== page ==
That depends on your goals. If you’re trying to increase pain tolerance, reduce soreness, or gain muscle mass, an ice bath is right for you. If you’re trying to ease symptoms of depression or anxiety, reduce muscle soreness and DOMS, or increase energy and alertness, a cold plunge is right for you. If you’re trying to increase your energy and alertness but don’t care about reducing muscle soreness, a cold plunge is also right for you.
Where Do You Get An Ice Bath Or Cold Plunge In Australia?
You can make your own ice bath by filling up a small Rubbermaid tub with half water and half ice. A good idea is to buy a ice bath from a reputable online retailer. It is often more convenient and easier to use than a tub.
If you’re not quite ready to buy take the plunge and buy your own Ice bath then there’s plenty of locations in Australia that you can try out an Ice Bath near you.
- Gold Coast
Ice Baths are becoming more common it major cities around Australia and it’s a great idea to try one before you buy.
What Precautions Should Be Taken When Taking an Ice Bath?
Several precautions should be taken when taking an ice bath:
WHAT ARE PORTABLE ICE BATHS? HOW PORTABLE ARE THEY?
Portable Ice Baths can be as simple as a bin which is filled with Ice, a Chest Freezer filled with ice, inflatable ice baths or even a premium on-demand ice bath which doesn’t require bags of ice.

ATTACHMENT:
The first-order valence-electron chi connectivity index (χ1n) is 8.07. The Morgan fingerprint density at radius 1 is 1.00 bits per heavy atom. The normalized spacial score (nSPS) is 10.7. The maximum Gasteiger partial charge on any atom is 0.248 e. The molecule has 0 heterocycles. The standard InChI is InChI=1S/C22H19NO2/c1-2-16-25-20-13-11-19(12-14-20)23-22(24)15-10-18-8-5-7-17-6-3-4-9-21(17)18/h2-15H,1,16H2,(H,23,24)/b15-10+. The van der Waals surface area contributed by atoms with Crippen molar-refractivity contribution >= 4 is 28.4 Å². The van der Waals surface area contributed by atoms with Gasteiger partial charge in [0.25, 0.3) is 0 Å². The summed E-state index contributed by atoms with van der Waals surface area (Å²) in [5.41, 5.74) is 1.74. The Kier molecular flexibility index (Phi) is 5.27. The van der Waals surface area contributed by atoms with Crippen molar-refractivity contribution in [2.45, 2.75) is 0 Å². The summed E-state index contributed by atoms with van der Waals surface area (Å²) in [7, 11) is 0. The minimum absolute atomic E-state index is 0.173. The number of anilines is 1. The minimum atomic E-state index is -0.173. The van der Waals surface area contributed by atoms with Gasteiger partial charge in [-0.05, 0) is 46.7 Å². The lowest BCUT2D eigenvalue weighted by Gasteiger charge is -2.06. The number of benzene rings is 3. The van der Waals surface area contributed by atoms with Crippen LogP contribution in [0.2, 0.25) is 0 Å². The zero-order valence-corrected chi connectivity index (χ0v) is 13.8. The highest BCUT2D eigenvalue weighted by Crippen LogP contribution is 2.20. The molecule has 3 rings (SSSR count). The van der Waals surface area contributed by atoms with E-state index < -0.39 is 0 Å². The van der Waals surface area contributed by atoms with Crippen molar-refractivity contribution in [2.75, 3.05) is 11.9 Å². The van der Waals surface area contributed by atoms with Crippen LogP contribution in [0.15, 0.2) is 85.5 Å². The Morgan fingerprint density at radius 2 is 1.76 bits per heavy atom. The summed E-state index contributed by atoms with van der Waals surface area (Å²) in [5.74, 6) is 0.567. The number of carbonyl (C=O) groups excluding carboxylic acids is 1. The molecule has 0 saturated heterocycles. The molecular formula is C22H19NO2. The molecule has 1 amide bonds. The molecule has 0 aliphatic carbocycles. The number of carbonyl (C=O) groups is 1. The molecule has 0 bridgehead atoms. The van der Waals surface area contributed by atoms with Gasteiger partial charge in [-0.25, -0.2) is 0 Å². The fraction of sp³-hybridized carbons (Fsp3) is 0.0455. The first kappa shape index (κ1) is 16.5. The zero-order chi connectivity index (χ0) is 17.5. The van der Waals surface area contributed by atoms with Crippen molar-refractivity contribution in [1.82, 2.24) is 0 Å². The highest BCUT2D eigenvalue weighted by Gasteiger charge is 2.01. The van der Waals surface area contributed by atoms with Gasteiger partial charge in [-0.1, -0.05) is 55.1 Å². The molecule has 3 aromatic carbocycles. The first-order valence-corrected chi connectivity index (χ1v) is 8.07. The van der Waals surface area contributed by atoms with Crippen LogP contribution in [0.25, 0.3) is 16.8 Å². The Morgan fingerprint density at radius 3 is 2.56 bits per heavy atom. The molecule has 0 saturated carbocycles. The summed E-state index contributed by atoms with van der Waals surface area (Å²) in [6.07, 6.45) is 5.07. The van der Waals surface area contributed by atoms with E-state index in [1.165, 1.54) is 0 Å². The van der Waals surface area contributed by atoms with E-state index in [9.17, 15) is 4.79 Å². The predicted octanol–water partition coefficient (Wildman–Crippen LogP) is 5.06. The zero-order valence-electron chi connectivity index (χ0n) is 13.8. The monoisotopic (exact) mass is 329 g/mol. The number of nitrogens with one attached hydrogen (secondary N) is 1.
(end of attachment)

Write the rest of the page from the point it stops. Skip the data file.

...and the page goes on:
The appeal of Portable Ice Baths are that they provide health and wellness enthusiasts with easy access to all of the benefits of cold plunging and cold water immersion (CWI), plus the convenience of the being able to move the bath between locations.
These are popular at state-of-the-art Gyms, Sports Clubs, Home or Wellness Centre.
What is the best ice bath in Australia?
If you are a bio-hacker, health enthusiast or want to take your fitness to the next level then there’s no doubt that you want to incorporate Ice Baths into part of your health routine.
The problem with most Ice Bath solutions is that they’re inconvenient, unhygienic and not the prettiest to look at.
If you have the budget, the best option to go for is a dedicated and on-demand Ice Bath which is purpose built. Any good product in this category should include UV Sanitation, standalone chiller, Indoor or Outdoor use and Insulation to reduce energy consumption.